Tag: nursing jobs

Nursing shortage or nursing surplus?

February 11th, 2015 by

I’ve been a bit of a broken record about the so-called nursing shortage since at least 2009. (See here, here, here, here, here and here.) The conventional wisdom has been that we are facing a looming, massive shortage of nurses –in the hundreds of thousands in 10 or 15 years. I’ve always looked at those numbers with raised eyebrows, especially since they are often pushed by those with a vested interest in boosting the number of nursing students.

Of course there are variations by region, specialty, and level of expertise but in general the idea of a big nursing shortage just didn’t make sense to me.

So I was gratified to receive the following note from a researcher at Staffing Industry Analysts:

Hey David,

I ran across your article in 2013 about the nursing shortage rhetoric being hootzpah. Good article, and turns out you were right on the money. Not sure if you’ve seen, but the HRSA just updated its projections and now projects a nursing surplus of 340,000 nurses by 2025 (given current conditions continue).

Wrote an article on it here if you’re interested.

Sure enough, the government’s estimate of the balance between supply and demand has shifted radically. In 2002 HRSA predicted a shortage of 800,000 RNSs by 2020. The latest estimate shows a surplus of 340,000 by 2025. The biggest reason? A huge increase in nursing graduates.

I think the long-term outlook for nursing demand may be even more dire, because forecasters tend to neglect the long-term substitution of capital for labor. There will still be a lot of nursing jobs, but nurse productivity will increase as technology improves, and some tasks done by humans today will be done by robots in the future.

 

More from the nursing shortage myth annals

December 2nd, 2013 by
Good news or bad news?
Good news or bad news?

FierceHealthcare has a weird little article about nursing shortages or lack thereof (As market worsens for hospital jobs, nurses look elsewhere). As I’ve written before, the nursing shortage is a myth. If you’re thinking of going to nursing school or sending your son or daughter there based on the inaccurate notion that good nursing jobs are plentiful, you should think twice.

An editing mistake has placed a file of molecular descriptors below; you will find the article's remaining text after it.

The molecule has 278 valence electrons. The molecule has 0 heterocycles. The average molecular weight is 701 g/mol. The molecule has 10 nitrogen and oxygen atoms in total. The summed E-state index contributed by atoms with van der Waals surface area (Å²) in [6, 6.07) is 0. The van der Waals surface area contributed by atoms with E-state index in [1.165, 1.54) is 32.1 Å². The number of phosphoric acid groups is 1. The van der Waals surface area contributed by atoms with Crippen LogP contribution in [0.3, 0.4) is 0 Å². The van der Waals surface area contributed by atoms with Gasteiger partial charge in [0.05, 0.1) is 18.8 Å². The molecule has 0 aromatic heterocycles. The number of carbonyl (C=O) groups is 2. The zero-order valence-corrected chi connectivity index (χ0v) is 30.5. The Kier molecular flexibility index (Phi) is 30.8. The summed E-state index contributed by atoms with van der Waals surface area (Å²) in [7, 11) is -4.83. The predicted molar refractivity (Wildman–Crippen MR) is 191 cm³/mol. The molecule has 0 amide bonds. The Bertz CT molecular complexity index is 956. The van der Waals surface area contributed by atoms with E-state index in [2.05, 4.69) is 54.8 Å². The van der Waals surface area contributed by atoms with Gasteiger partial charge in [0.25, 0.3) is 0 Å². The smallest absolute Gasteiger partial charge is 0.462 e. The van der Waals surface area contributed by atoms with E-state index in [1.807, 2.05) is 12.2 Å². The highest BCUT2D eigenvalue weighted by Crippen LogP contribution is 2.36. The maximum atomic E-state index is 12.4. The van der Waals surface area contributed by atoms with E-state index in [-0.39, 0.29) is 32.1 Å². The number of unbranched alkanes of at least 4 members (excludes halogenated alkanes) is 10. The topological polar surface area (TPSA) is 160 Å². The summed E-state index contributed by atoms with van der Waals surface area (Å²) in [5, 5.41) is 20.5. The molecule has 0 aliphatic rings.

The Fierce article mixes together two articles that tell almost opposite stories. The first, from the Indianapolis Star describes the dearth of hospital nursing jobs –which generally pay well. Nurses who can’t get jobs there are moving down the food chain to lower paying outpatient and home care positions.

New nurse grads are sending out 60 to 100 resumes and getting no responses, we are told.

That article mirrors my sense of the market. If there were a real nursing shortage you’d expect employers to be talking about it, yet I almost never hear a hospital clamoring for more nurses to be trained. Contrast that with the situation in high technology where employers are constantly beating the drum for more STEM (Science Technology Engineering Math) graduates.

The second article from the Long Beach Press Telegram is about a faculty shortage in the California State University system. Something like 90 percent of qualified applicants are being turned away, which we are told “is exacerbating the state’s nursing shortage.”

Actually, with a national nursing glut, the applicants may be receiving a blessing in disguise.

A commenter captures my feelings about the article well. He has a niece who graduated with her RN but is still waitressing six months later. Meanwhile, “if California has such a shortage of nurses, why don’t some of the new grads sending out the 60 to 100 applications go west?”

photo credit: HikingArtist.com via photopin cc
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By David E. Williams of the Health Business Group.